During a short rap break, Kay Gee played a recording of Eminem praising Treach’s complicated rap flows. This was Treach’s time to shine, and he took advantage of every moment. Treach’s tongue-twisting rhymes got cheers from the crowd, and even some gasps during the raunchiest moments of “Yoke the Joker,” also from Naughty by Nature’s first album.

About 9 p.m., Foster got to see Treach’s bare chest. He tucked his chain in before taking his shirt off, revealing the tattoos that cover his chest and back.

Vin Rock must have felt at home, because he asked “Where the weed at?” to the audience.

A puff of smoke wafted in the air as if in agreement.

Naughty by Nature is known for their vulgar lyrics, which they did deliver, but they pepper in uplifting messages. Vin Rock encouraged the crowd to say “I love myself,” and Treach said, “The hood need a hug,” at the end of “Everything’s Gonna Be Alright.”

The power of hip-hop can be seen in the lives of hip-hop fans like Pierre Reed, a Frederick resident who remembers listening to the group when he was in the military in the early ’90s. “Hip-hop is an experience. It actually touches all aspects of your life,” he said. “It can touch on everything from political, from life, to love, to everything. Whatever type of hip-hop fan you are ... there is something that reaches you as a person.”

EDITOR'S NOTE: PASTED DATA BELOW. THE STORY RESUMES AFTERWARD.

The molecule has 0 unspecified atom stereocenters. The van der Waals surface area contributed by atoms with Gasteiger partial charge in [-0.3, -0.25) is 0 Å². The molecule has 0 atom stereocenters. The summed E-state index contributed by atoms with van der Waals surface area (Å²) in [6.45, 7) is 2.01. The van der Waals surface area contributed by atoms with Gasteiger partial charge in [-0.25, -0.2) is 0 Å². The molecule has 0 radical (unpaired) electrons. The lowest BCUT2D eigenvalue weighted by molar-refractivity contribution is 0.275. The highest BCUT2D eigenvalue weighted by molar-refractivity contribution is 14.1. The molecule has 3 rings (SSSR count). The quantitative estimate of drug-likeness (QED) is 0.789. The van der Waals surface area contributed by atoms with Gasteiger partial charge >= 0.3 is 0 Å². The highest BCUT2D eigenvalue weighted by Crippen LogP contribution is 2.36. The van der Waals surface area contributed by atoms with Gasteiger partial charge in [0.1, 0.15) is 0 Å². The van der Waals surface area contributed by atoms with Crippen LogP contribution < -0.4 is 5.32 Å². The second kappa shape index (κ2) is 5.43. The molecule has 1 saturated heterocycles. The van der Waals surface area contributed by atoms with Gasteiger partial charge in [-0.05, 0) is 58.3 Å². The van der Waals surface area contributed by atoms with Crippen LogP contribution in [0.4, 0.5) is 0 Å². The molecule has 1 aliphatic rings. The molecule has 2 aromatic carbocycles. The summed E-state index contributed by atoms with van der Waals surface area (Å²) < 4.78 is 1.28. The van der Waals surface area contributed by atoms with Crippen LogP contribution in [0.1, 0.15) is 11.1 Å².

(3) comments


All this story does is promote drugs, alcohol and black racism against whites.


And the use of filthy language in public.


"Professional musicians" publicly supporting illegal drug use and creating an overtone of racism have no place in Fredrick City, much less the county. I hope that FPD and FCSO were around to relieve the law-abiding people of Frederick County from the scum that support (and participate) in the illegal drug use during this venue. As for the host, all they care about is money generated from this publicity stunt.

I keep saying it ... stop allowing Frederick City and Frederick County to become the next Montgomery County and its immediate neighbors.